Independent Contractor Vs Employee
Control, dependence and risk of loss are among the primary factors used to distinguish between an independent contractor and an employee. An employee is generally an individual whose time, place and manner of providing services or results are controlled by, or subject to, the control of the employer. Generally, the employer provides the employee with the tools and means necessary for the work to be performed, the employee is economically dependent upon the employer and the employer bears the risk of loss if the work performed or results achieved by the employee are not satisfactory to the employer (e.g., the employer must still pay the employee and can only discipline or terminate the employee if the work or result is not satisfactory).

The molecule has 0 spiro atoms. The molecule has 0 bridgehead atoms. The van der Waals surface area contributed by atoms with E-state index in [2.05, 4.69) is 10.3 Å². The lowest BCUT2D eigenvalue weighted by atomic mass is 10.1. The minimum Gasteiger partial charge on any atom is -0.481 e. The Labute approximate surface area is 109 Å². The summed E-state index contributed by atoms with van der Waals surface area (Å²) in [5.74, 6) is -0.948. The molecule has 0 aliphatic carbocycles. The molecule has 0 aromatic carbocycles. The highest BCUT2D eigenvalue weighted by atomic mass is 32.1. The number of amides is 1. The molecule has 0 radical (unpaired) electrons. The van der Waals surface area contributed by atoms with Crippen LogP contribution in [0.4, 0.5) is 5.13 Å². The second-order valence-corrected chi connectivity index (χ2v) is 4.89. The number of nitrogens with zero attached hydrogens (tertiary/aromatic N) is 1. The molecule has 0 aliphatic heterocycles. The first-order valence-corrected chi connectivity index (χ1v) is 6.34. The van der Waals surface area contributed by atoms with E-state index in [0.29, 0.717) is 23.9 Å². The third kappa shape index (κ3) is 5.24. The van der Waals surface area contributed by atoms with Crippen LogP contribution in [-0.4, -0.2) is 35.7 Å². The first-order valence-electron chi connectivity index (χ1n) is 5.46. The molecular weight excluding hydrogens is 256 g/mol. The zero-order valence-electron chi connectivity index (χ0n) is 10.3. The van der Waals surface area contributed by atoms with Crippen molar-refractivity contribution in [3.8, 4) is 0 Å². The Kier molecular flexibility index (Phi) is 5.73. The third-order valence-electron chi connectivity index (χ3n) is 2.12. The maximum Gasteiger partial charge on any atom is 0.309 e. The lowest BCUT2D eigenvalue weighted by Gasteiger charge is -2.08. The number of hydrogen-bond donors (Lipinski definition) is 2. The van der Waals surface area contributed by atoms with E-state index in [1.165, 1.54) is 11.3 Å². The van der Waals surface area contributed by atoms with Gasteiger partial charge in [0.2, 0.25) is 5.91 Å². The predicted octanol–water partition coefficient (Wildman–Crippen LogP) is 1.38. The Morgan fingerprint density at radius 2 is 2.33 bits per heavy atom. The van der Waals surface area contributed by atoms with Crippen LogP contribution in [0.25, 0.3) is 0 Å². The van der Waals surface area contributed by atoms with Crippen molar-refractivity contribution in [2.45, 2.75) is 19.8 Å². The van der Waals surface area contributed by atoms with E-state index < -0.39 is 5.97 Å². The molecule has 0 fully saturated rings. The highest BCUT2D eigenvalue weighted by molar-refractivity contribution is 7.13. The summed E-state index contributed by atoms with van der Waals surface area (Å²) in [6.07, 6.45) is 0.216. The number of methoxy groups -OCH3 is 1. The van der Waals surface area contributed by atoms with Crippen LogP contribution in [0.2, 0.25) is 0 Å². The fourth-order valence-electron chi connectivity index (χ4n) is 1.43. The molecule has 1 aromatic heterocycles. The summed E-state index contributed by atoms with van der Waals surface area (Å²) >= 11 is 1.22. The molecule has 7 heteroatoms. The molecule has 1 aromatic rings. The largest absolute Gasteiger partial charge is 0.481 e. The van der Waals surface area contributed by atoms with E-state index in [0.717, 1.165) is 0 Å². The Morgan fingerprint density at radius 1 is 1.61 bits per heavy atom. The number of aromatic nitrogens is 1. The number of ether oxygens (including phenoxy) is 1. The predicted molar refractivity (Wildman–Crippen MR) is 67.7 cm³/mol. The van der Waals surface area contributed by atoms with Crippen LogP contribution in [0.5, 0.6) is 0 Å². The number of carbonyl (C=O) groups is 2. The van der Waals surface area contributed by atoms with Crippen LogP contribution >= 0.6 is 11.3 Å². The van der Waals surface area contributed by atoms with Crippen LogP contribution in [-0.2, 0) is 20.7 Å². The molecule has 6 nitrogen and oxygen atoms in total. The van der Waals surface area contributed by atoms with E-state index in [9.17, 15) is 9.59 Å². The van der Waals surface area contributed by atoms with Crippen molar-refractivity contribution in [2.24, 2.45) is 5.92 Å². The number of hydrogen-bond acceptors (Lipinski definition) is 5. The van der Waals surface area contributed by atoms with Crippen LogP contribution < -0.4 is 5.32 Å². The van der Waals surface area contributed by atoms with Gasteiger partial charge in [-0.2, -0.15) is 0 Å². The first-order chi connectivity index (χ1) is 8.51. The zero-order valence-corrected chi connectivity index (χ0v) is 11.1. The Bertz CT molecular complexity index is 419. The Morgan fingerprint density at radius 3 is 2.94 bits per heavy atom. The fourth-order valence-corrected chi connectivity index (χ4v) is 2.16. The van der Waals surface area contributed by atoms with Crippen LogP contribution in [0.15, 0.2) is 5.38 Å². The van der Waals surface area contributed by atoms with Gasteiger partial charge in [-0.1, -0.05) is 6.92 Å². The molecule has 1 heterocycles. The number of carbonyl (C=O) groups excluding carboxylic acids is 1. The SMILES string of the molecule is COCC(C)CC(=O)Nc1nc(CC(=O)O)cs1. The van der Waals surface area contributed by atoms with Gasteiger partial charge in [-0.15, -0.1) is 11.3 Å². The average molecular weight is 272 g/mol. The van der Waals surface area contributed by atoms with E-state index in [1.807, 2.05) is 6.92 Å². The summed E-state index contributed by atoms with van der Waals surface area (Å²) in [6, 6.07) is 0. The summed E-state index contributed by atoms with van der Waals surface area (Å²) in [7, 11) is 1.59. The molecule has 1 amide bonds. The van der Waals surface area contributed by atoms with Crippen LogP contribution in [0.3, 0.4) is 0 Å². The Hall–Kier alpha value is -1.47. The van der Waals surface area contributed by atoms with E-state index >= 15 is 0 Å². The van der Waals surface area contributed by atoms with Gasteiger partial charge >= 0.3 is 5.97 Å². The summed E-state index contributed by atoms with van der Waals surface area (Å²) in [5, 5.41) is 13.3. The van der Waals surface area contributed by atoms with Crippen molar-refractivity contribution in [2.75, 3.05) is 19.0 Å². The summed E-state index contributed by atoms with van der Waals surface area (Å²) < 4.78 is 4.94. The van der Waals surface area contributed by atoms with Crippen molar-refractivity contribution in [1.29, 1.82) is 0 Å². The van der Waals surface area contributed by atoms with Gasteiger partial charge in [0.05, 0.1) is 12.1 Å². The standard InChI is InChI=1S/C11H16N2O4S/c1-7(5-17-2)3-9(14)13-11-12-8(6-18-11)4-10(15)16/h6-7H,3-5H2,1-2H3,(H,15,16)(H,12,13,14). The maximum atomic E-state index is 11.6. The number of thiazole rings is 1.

By contrast, an independent contractor is an individual or business entity that is generally retained to deliver a specific result and, except for deadline and security of intellectual property reasons, has the right to control the time, place and manner of performing the work necessary to provide the agreed-upon result. Independent contractors often market their services to more than one entity, provide the tools and other means necessary to produce the result, and bear some risk of loss in the event they fail to deliver the result promptly or deliver results that are unsatisfactory in quality or quantity to the contracting business (e.g., the contractor will not be paid).
This area of US law has undergone substantial change and continues to evolve very quickly on both the federal and state level in the current regulatory and enforcement environment. Several states have adopted an onerous ‘ABC Test’ that significantly limits contractor classification. Exposure for contractor misclassification can be significant (including exposure based on tax liabilities, failure to provide benefits, failure to reimburse for expenses, wage and hour claims, and associated penalties and derivative claims).